Much like coppers and villains, there has never been that much to choose between hacks and politicians. They speak the same language, drink in the same bars, get up to the same mischief (or would if the old expenses culture persisted in newspapers), so it's no surprise that they sometimes switch between trades. Yet where disgraced ministers like David Blunkett take fortunes from their chums to write bad columns (we'll come to Rebekah Wade below), and while journalists are frequently tempted by politics (we'll come to Kelvin MacKenzie below), the embryonic career move embarked on last week by Andy Burnham is a novelty.
As well as possessing what's officially ranked (after Eric Joyce's) as New Labour's second brownest nose, Andy is an unnerving young chap whose long, apparently mascara-drenched eyelashes suggest a more feminine version of Worzel Gummidge's love object, Aunt Sally. But that needn't concern us now. What concerns us is Andy insinuating that anti-42 day detention allies David Davis and Shami Chakrabarti, with their "late night, hand-wringing, heart-melting" phone calls, are having an affair.
Doubtless this is me being pompous, but it's quite a thing when the minister overseeing newspaper standards deploys Wicked Whispers-style innuendo to smear political opponents. I hesitate to use the words "infantile twat" about one of Her Majesty's Secretaries of State, but not for long. Regardless of how any libel action against him might pan out, Andy must know that if he offends our most adored Shami again, he can expect the sort of indefensible intrusion into every aspect of his life that is traditionally the domain of those Sunday red tops which seem more his natural workplace than the cabinet table.
As for Rebekah Wade, her singular talent for ingratiation continues to impress. It isn't everyone who can go from arriving at Elisabeth Murdoch's Christmas party on Tony Blair's arm in 2006 to attending Sarah Brown's Chequers "pyjama party" 18 months later. Rebekah has, and with all the wordless efficiency of Eurasia switching allegiance from Eastasia to Oceania. She's a schmoozer of genius, and only when she makes the inevitable move to running the public relations side of News International will she come into her own.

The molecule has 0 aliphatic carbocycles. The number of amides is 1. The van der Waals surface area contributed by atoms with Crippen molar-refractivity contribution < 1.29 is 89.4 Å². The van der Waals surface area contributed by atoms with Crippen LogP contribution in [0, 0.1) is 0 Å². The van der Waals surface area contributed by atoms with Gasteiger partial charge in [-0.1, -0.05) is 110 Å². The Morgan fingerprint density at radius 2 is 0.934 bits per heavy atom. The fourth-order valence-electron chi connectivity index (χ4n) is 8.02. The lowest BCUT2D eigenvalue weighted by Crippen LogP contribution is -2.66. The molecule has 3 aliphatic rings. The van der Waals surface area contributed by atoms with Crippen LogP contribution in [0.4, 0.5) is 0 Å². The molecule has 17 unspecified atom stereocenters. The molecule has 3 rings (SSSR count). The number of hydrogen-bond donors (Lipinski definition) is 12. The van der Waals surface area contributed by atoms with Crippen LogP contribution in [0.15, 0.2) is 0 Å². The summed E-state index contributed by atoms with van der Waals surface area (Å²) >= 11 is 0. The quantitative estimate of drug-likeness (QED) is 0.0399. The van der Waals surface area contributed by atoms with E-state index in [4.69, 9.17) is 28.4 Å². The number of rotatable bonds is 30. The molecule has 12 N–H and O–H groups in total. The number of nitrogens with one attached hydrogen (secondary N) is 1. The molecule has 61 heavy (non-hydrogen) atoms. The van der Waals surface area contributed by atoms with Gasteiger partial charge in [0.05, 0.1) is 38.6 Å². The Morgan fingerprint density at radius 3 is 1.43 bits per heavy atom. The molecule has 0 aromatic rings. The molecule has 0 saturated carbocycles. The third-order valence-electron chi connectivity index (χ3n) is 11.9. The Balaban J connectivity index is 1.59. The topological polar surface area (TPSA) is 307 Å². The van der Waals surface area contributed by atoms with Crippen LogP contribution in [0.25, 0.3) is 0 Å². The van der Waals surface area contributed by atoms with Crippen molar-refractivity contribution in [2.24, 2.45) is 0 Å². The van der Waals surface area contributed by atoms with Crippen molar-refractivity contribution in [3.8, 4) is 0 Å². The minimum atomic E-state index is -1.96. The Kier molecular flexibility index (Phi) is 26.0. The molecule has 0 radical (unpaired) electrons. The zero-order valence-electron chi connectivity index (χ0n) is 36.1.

And so to Kelvin MacKenzie, whose by-election bid was so tragically aborted last week. The oldest playground bully in town claims it was nothing so trivial as The Sun recognising a huge misreading of the public mood (albeit the paper's tone towards David Davis softened dramatically). He says he chickened out after being overheard describing Hull as "an absolute shocker". I have long been worried about Kelvin's memory loss, possibly due to snoring-induced, early-onset Alzheimer's, but the failure to recall never having set foot in that city takes concerns to a new level. As Peter Wilby sagely observed in The Guardian last week, there are far too many general columnists such as myself who know nothing about anything, but writing off cities we've never visited sets a new mark. Best stick to recycling those hilarious gags about Heather Mills's stump, Kelvin, until the confidence returns.
Radio highlight of the week came, as so often, from Victoria Derbyshire. "Sorry, this is a daft question," she began an interview on Thursday's Radio 5 Live phone-in about the break-outs from Campsfield House detention centre in Oxfordshire, "but you're not supposed to escape from this kind of place?" What, from a detention centre? Daft question? Not a bit of it.
By way of one of those startling changes of pace that keep her Daily Mail column so fresh, Melanie Phillips gets herself into the most frightful strop. This time it's classified documents left on trains, although she concludes that the files were not mislaid on purpose. "Such suggestions surely belong," she soberly observes, "to the realm of spy fiction." I know it's not always easy, but sub-editors really must reach the end of her copy before writing the headline. "One lost top secret file is embarrassing," ran this pleasingly elliptical effort. "But two in a week? I fear something more sinister's going on." You simply have to show Mad Mel's work more respect than that.
A fond farewell to Dr Raj Persaud, who won't be having much luck now as a media tart even if his career practising psychiatry survives. The Mail's coverage of his downfall was quick to mention that he used to appear on Richard & Judy, and if the tone was faintly sneering you can't blame it for that. What kind of self-respecting media outlet wouldn't see through such a transparent charlatan? "50 copies of Staying Sane by Dr Raj Persaud to be won," enticed a Daily Mail offer in 2001. "Win a copy of Dr Raj Persaud's latest book," ran another two years later. Still, at least the Mail had cut back to 10 copies of the good doctor's (and God alone knows who else's) From The Edge Of The Couch. They saw the writing on the wall.
Staying with mental health practitioners – finally, good luck to Ruby Wax as she trains to become a psychotherapist. Ruby isn't the first high-profile media figure to make a more palatable career switch than Andy Burnham's, of course. Michael Green, possibly seeking redemption for doing so much to destroy commercial television as chairman of Carlton TV, has made the same move. There is no word yet on how Greeny's getting on, but the last time we bumped into him, in a London restaurant on New Year's Day, he seemed very chipper, so fingers crossed.Reuse content